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Location Anguilla (to UK)
Central coordinates 63o 8.20' West  18o 10.75' North
IBA criteria B4i
Area 21 ha
Year of IBA assessment 2013


Site description 

Meads Bay Pond consists of one main basin which is nearly triangular in shape. During the 1980s, dredging activities that took place within the pond caused this wetland to be the deepest on the Anguilla mainland. The pond is comprised of marl substrate on its northern side and limestone on its southern side. Within the boundaries of the pond, there are two main sandbars: one within the midsection of the pond and on the northern side and, the other, along the western end which essentially sections off the last hundred feet of the pond. The land to the east and south of the pond is sloped at a higher incline than that north and west of the pond. 

The pond is closely bordered on its northern side by a paved road. Behind the road is a dune which, over the years, has been developed and is now lined by a stretch of hotels, villas, and restaurants. The road continues along the eastern side of the pond, although setback from the pondline. A connecting main road runs east-west on the southern side of the pond and then continues more closely on its western end. 

The vegetation surrounding the pond is comprised of buttonwood mangrove (Conocarpus erectus). Some acacia (Acacia macracantha) and grey nicker (Caesalpinia bonduc) can be found along the western end of the pond. Vegetation along the eastern end of the pond is dense and makes access/passage difficult.
At the end of 2012, Best Buy Supermarket on was in the initial stages of construction on the land adjacent to the southwest corner of the pond. A retaining wall between the pond and the construction site was built to control the sediment and erosion.

Hydrological value:

Meads Bay Pond is brackish and receives its water from rainfall, runoff, and from its close proximity to Mead’s Bay. While the pond has no known springs, due to its depth and holding capacity, the pond never dries out completely. 

The pond is sectioned off on its western end by a sand bar that runs north-south and completely across the pond. The sandbar was artificially constructed from the remnants of material dredged from the pond’s centre and accounts for the shallower western end of the pond. It is unclear how this division of the pond has affected its hydrology.

No water management measures are employed at this pond. Currently, monitoring of salinity, phosphates, nitrates, phosphates, pH, turbidity, dissolved oxygen and other gasses does not occur.

Key Biodiversity 

Overview of bird interests:

Average bird numbers at this pond increase between the first and second years of the study period. Numbers then declined for two years, before increasing again in 2011.

The most abundant species observed throughout this period were Least tern, Black-necked stilts, White-cheeked pintail, and Lesser yellowleg.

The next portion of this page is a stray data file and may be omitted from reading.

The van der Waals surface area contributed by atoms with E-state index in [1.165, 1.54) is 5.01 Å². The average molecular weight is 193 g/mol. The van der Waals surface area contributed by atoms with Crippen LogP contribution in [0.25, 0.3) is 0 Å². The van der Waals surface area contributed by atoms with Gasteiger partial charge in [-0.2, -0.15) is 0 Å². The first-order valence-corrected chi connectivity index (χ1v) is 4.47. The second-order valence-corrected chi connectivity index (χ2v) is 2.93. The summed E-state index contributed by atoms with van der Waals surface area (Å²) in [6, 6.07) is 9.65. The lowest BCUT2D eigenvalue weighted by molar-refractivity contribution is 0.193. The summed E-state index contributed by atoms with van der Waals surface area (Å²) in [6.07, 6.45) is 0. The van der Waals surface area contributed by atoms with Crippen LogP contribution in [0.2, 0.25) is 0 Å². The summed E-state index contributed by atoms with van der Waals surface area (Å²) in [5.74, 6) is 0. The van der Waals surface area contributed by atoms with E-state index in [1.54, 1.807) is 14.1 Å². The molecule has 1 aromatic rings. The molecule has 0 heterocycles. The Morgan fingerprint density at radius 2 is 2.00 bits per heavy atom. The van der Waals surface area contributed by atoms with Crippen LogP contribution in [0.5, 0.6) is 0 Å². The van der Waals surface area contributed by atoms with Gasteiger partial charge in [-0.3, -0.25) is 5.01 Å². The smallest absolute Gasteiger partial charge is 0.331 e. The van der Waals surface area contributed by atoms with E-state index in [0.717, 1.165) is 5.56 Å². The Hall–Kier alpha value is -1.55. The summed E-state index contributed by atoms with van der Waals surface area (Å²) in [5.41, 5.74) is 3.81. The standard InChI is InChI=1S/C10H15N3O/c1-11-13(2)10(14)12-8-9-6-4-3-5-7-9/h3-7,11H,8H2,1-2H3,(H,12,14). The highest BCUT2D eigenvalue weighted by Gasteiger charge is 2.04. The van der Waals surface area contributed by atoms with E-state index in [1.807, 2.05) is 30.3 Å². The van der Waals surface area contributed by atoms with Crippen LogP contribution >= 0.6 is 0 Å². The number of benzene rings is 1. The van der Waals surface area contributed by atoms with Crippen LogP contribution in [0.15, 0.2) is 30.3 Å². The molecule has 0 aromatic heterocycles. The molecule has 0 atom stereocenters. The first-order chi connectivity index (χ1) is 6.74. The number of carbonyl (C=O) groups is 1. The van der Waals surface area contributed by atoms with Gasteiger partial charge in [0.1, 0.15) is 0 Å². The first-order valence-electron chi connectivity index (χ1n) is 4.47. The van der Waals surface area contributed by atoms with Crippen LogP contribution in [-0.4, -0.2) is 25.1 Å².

The most productive time of year for this pond is during the spring through to the end of summer. During this time, migration is still underway and accounts for the increase in the overall number of birds observed.

Overview of botanical interests:

Additional studies required.

Overview of other biodiversity interests:

Additional studies required.

Populations of IBA trigger species

Species Season Period Population estimate Quality of estimate IBA Criteria IUCN Category
Royal Tern Thalasseus maximus non-breeding  2008  max 37 individuals  good  B4i  Least Concern 
Least Tern Sternula antillarum breeding  2011  max 65 individuals  good  B4i  Least Concern 


IUCN habitat Habitat detail Extent (% of site)
Wetlands (inland) Freshwater lakes & pools  major
Forest Mangrove  major
Coastline Sand bars, banks & spits; Sand dunes & beaches  major
Shrubland Arid lowland scrub  minor

Land ownership 


Land use

Land-use Extent (% of site)
nature conservation and research minor
Notes: Bird Monitoring
tourism/recreation minor
Notes: birding,

Protection status None

Access/Land-Owner requests None

Acknowledgements Author: Clarissa Lloyd, Anguilla National Trust.

Edited by: Farah Mukhida, Anguilla National Trust


Anguilla National Trust. ANT wetland bird count data (2007 – 2011). Unpublished.

Daniels, Edsel B. 2011. Anguilla Wetlands Mapping Project Report: A component of the UK DFID/OTEP funded “Building a Foundation for Anguilla’s Wetland Future” Project. Unpublished Report.

Holliday, S.H.; Hodge, K.V.D.; Hughes, D.E. 2007. A guide to the birds of Anguilla. Bedfordshire, England; Royal Society for the Protection of Birds.

Lloyd C. and Mukhida, F. 2012. The state of Anguilla’s wetland birds 2007-2011. The Valley, Anguilla: Anguilla National Trust.

Raffaele, H.; Wiley, J.;Garrido, O.; Keith, A. ; Raffaele, J. (2003) Birds of the West Indies. New Jersey, USA: Princeton University Press.

Subin, E, Dudley, J, Crock, J, Bryan, JAS, Thomas, R, Christian, I, Vanterpool, V & Warner, B (1998) A Field Guide to Anguilla’s Wetlands. Anguilla National Trust, The Valley, Anguilla

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Recommended citation  BirdLife International (2016) Important Bird and Biodiversity Area factsheet: Meads Bay Pond. Downloaded from on 26/10/2016

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